How to Spot the Signs of Fraud
We all know running a business is tough. As a business owner, one of the challenges is being able to siphon good customers from fraudulent ones. The problem is that its not always easy to tell the difference. Shoplet keeps close relationships with our vendors and we share in their accomplishments and struggles. Recently, our friends at Kleer-Fax paid us a visit and shared with us their personal story on how to spot the signs of fraud. A big thanks to Kleer-fax for this week’s business post! And now… how you can spot the signs of fraud.
We recently received an inquiry via email for a very large order: 4,500 Jazz Bands at full retail.
At first glance, we were thinking “WOO-HOO! Let’s fire up the machines and get these babies rolling!” However, something was amiss. The order was from Australia and it was for a veteran auto service company, which manufactures industrial car parts. The warning signs were already apparent. Why would an auto parts company need so many Jazz Bands?
When a company encounters an order of this magnitude, it’s easy to get excited and go full speed ahead without question. Failing to look into questionable orders can lead to the loss of thousands of dollars and the possibility of having to lay someone off to make up the difference.
We decided to take some precautions and do a little bit of research. We looked up the company website, then inquired to see if the sender, who went by the name Mark Nelson, was correct in wanting so many Jazz Bands. The reply we received was that they get such questions weekly from various vendors, and that Mark Nelson is a fraudster. This person also works under the name Jackson Payton. By taking the time to make a simple inquiry, we saved our company from losing nearly $63,000 worth of Jazz Bands.”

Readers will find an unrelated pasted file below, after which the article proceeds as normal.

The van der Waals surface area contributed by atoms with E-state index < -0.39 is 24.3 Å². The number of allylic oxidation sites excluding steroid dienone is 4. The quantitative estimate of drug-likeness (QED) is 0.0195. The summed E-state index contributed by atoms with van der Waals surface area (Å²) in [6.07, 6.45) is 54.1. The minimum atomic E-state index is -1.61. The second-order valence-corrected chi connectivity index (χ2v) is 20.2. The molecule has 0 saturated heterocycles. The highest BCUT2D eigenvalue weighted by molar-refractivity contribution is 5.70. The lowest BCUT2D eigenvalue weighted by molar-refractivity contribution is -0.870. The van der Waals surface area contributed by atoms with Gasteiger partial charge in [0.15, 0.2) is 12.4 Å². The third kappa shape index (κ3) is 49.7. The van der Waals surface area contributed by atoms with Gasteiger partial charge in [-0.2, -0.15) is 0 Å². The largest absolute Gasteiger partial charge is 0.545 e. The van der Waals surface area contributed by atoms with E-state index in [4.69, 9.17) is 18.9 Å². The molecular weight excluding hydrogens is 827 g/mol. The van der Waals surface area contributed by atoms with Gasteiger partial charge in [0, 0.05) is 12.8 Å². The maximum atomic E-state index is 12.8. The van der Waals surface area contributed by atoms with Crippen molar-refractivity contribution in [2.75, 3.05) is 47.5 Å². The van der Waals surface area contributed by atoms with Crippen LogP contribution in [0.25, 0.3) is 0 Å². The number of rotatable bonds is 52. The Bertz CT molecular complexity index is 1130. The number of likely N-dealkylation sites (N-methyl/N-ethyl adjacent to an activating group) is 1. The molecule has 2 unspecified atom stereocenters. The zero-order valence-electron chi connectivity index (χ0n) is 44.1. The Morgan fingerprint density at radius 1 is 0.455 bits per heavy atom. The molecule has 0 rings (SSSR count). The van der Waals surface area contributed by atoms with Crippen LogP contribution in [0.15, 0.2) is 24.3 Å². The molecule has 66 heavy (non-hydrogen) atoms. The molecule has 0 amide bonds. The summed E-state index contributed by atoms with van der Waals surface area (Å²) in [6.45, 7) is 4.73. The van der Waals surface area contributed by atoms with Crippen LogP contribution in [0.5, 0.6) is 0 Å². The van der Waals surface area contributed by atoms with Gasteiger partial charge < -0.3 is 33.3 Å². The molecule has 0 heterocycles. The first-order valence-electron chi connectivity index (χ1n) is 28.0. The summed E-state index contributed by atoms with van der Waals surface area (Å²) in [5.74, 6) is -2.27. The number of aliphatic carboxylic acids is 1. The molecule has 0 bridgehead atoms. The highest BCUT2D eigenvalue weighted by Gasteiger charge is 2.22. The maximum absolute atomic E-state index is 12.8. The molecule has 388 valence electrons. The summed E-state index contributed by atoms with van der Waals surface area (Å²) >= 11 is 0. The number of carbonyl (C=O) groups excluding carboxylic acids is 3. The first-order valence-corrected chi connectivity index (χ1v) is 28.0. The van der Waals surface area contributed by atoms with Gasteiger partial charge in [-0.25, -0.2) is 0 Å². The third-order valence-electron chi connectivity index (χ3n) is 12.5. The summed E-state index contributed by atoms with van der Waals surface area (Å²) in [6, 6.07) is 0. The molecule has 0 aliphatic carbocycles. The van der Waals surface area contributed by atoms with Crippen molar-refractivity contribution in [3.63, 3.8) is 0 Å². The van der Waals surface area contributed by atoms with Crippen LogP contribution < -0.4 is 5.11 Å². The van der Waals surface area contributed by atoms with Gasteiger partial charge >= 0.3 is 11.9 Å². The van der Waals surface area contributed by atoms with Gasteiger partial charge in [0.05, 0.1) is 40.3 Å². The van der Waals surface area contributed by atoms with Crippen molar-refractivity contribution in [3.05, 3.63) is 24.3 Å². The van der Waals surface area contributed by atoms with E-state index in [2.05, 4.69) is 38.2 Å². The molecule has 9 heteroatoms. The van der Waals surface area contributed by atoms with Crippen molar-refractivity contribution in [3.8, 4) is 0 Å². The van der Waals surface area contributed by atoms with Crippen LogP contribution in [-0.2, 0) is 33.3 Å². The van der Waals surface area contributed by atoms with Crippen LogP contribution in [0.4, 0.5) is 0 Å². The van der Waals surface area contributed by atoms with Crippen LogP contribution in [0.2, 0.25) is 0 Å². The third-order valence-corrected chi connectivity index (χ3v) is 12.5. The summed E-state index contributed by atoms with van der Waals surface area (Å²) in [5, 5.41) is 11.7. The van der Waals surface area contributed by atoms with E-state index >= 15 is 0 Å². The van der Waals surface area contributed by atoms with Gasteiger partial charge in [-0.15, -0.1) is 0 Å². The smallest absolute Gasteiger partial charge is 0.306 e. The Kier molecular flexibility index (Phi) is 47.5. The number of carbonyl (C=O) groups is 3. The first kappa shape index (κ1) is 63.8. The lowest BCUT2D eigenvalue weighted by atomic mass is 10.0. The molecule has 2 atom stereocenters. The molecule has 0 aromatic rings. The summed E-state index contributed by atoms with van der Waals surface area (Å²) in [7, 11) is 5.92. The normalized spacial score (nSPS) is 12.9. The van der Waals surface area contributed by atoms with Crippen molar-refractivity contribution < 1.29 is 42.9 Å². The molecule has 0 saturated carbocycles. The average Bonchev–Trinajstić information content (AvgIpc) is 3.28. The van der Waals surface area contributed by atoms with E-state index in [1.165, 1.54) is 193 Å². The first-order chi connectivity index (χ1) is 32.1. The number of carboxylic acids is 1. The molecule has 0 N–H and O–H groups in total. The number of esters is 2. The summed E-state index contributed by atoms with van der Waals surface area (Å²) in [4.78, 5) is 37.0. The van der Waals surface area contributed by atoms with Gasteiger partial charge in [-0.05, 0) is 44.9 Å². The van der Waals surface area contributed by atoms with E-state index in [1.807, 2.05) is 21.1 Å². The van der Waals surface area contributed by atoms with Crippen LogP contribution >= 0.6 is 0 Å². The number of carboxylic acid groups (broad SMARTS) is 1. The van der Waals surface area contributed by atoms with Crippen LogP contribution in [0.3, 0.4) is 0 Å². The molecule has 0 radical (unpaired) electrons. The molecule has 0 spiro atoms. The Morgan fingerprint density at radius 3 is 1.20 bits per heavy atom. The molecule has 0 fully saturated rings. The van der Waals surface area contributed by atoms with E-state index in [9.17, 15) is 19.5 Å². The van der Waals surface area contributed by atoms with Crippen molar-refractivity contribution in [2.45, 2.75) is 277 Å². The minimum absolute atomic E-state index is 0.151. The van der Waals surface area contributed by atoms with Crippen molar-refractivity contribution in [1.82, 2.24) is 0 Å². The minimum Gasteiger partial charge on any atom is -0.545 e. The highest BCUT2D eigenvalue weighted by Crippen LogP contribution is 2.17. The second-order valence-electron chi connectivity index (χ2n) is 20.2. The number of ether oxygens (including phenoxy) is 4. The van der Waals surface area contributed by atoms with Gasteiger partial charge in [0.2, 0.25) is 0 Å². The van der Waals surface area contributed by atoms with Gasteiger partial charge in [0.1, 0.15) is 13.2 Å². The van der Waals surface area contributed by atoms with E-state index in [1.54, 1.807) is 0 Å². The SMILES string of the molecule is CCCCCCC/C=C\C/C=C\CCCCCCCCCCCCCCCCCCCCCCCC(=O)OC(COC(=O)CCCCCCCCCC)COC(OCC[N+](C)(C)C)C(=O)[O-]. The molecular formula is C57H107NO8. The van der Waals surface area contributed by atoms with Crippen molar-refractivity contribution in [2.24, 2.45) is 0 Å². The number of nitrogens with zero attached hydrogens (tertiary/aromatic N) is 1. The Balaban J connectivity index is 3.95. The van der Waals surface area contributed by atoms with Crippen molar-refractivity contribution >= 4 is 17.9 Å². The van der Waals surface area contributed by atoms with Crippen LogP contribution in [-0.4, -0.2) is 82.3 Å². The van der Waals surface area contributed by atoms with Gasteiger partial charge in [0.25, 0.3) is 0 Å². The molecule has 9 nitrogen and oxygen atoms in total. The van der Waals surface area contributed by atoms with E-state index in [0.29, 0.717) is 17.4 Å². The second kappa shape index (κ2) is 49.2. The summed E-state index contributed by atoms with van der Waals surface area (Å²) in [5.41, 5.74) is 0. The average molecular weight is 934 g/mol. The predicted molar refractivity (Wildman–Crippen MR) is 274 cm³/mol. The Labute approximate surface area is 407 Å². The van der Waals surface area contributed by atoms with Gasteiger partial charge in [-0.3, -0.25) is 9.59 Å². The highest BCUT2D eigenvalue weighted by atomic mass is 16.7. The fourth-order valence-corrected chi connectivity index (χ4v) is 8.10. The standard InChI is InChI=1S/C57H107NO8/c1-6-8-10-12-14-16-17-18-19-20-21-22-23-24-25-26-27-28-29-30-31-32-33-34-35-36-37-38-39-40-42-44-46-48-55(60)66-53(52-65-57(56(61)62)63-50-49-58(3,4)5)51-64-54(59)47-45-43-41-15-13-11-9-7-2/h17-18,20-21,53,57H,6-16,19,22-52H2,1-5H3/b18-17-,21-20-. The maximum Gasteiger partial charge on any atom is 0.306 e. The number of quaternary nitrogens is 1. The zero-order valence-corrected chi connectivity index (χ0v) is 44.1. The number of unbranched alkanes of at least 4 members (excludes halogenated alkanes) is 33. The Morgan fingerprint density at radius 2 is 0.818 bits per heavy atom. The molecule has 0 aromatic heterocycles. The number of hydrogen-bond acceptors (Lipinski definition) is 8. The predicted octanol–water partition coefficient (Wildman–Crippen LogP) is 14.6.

What are the Signs That a Fraud may be Occurring?
It is very easy to be swindled, especially by a professional con artist. One reason we were skeptical was because an order this large from an auto parts company was definitely out of the ordinary. To say the least, it was too good to be true.
The BBB has 10 signs of a scam that it notes for consumers. In our case, there were some points that stood out:
Grammar and Spelling Issues- Coming from a well known Australian company, the email was written in very poor English with lots of grammatical errors. Look out for e-mails where spelling is an issue. This is a pretty good indicator that the inquiry might be fraud.
E-mail Domain red flags- While some small and start up companies do use Gmail, this particular auto parts company has been around nearly 10 years and have a professionally done website. Most legitimate businesses have e-mail domains with their company name. In our case, the sender used a gmail address, which was a red flag for a company of this size.
Order Volume- In our case, the order volume was much too large to make sense for a company that deals with auto parts, regardless of size. When you put all of these factors together, something is definitely fishy. Make sure that your product makes sense for the buyer. If your company sells fine jewelry, you should be suspicious of a buyer who orders on behalf of a chain of dollar stores.
How Kleer-Fax Concluded Things With Mark Nelson
After speaking directly with the auto parts company, Kleer-Fax filed a complaint through the IC3 (Internet Crimes Complaint Center) noting everything we could.
If you find that you have been a victim of fraud, or that a crime is taking place, you can file the same complaint as we did by going directly to the IC3 Government website. Business is tough but by taking a few precautions, you can better spot the signs of fraud.